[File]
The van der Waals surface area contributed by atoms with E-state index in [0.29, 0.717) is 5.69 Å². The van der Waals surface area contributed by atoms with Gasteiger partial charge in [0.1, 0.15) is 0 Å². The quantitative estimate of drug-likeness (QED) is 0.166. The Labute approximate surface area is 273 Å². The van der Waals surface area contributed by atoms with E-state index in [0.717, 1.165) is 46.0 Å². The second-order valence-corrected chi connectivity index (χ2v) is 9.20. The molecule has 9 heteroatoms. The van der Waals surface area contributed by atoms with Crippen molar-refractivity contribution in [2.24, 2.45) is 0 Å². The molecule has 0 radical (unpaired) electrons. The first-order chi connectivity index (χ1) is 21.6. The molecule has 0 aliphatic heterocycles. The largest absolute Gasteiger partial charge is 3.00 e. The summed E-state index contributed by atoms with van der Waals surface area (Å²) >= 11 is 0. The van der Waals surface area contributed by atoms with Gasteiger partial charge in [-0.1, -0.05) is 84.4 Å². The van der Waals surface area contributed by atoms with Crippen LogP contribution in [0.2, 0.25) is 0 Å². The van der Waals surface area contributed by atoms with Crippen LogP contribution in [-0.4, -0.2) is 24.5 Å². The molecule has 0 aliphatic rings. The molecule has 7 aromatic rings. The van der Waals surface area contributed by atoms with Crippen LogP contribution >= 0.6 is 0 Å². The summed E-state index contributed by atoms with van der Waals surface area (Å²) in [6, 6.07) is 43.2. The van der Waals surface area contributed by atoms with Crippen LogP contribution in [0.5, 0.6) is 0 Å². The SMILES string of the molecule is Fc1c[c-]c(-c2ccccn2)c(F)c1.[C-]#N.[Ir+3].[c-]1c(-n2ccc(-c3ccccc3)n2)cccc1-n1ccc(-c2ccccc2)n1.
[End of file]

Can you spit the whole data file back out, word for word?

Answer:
The van der Waals surface area contributed by atoms with E-state index in [0.29, 0.717) is 5.69 Å². The van der Waals surface area contributed by atoms with Gasteiger partial charge in [0.1, 0.15) is 0 Å². The quantitative estimate of drug-likeness (QED) is 0.166. The Labute approximate surface area is 273 Å². The van der Waals surface area contributed by atoms with E-state index in [0.717, 1.165) is 46.0 Å². The second-order valence-corrected chi connectivity index (χ2v) is 9.20. The molecule has 9 heteroatoms. The van der Waals surface area contributed by atoms with Crippen molar-refractivity contribution in [2.24, 2.45) is 0 Å². The molecule has 0 radical (unpaired) electrons. The first-order chi connectivity index (χ1) is 21.6. The molecule has 0 aliphatic heterocycles. The largest absolute Gasteiger partial charge is 3.00 e. The summed E-state index contributed by atoms with van der Waals surface area (Å²) >= 11 is 0. The van der Waals surface area contributed by atoms with Gasteiger partial charge in [-0.1, -0.05) is 84.4 Å². The van der Waals surface area contributed by atoms with Crippen LogP contribution in [0.2, 0.25) is 0 Å². The van der Waals surface area contributed by atoms with Crippen LogP contribution in [-0.4, -0.2) is 24.5 Å². The molecule has 0 aliphatic rings. The molecule has 7 aromatic rings. The van der Waals surface area contributed by atoms with Crippen LogP contribution >= 0.6 is 0 Å². The summed E-state index contributed by atoms with van der Waals surface area (Å²) in [6, 6.07) is 43.2. The van der Waals surface area contributed by atoms with Crippen LogP contribution in [0.5, 0.6) is 0 Å². The SMILES string of the molecule is Fc1c[c-]c(-c2ccccn2)c(F)c1.[C-]#N.[Ir+3].[c-]1c(-n2ccc(-c3ccccc3)n2)cccc1-n1ccc(-c2ccccc2)n1.